This is how “experimented” developers (= developers who know that programs can fail) write code
It is ok if you are alone on your project, you can even identify easily your legacy code visually by doing that.
It is not (always) ok if you work in a team. Sometimes one might just ask you : can you write a truth table of your algorithm.
Unless if you think your program is simple enough not to need documentation, you will end up writing something like this in your documentation source :
arch │ hasJava │ has.NET │ choose ───────────┼─────────┼─────────┼───────── │ │ │ RSA │ yes │ │ JKS win │ │ │ PKCS12 win|linux │ │ yes │ PKCS12
I do think there is another way :
why don’t you use a table in your code ?
You can either do that by using configuration tools or business rules management systems.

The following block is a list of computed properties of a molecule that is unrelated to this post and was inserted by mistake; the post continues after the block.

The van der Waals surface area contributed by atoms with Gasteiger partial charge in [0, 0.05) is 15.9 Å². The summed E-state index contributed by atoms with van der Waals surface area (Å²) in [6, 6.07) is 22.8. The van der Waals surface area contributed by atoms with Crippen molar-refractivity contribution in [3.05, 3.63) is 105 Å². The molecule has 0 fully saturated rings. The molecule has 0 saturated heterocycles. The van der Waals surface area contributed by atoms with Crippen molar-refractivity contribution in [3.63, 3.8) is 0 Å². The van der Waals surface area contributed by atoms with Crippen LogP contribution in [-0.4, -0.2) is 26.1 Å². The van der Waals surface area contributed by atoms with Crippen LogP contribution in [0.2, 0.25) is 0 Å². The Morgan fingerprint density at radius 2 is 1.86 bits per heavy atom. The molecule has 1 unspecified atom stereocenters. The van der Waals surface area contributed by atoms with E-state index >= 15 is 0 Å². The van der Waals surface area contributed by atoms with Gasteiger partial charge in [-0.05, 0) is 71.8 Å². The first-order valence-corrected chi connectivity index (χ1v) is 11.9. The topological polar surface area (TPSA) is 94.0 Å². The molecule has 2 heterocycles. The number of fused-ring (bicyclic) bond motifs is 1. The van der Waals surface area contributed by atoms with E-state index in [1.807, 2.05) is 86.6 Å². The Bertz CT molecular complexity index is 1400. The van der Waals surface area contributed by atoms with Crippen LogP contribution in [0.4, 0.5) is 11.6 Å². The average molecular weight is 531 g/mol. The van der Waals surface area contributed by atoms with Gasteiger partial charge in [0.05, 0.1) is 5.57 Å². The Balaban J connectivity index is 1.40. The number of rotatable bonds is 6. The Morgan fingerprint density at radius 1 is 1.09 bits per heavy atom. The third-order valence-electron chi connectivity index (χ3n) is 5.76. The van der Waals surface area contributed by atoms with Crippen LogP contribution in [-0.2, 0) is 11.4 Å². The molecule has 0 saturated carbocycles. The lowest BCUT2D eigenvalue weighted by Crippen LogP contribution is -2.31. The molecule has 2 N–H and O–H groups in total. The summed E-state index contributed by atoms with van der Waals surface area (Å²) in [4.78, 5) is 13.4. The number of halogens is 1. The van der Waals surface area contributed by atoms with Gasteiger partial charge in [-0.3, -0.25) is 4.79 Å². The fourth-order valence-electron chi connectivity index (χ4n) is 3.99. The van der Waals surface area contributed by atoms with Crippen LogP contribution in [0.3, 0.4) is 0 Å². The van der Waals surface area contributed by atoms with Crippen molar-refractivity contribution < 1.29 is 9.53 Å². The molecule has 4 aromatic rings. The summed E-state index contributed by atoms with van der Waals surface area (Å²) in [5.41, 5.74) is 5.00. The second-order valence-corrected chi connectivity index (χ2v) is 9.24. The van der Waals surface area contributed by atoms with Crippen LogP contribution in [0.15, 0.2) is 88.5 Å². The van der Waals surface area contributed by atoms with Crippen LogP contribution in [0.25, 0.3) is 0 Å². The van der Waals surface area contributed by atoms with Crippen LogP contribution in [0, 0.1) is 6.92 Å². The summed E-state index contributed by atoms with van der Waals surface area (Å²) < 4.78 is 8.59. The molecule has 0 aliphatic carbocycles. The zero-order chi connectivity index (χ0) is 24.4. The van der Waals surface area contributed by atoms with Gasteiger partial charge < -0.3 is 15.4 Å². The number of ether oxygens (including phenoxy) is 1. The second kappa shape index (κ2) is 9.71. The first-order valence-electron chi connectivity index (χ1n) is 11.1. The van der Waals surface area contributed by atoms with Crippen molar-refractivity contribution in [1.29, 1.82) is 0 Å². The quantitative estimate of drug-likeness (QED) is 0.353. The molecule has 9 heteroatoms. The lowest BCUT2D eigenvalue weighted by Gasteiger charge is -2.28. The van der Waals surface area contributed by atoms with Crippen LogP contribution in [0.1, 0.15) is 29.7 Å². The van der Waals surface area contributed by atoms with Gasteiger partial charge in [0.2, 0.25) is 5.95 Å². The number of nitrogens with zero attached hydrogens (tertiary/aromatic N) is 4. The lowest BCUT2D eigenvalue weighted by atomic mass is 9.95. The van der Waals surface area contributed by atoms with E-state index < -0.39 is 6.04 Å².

Or by using a very naive util class :
It will allow you to configure routing tables directly inlined in code and then to use them at runtime.
The leftmost parameters will have more priority than the others.
You can also specify several values to match several possibilites rather than copy pasting the rows, just write a|b (a vertical bar) as separator.
Take a look at the RouterTest.kt file and don’t hesitate to copy paste some tables in your code to try out.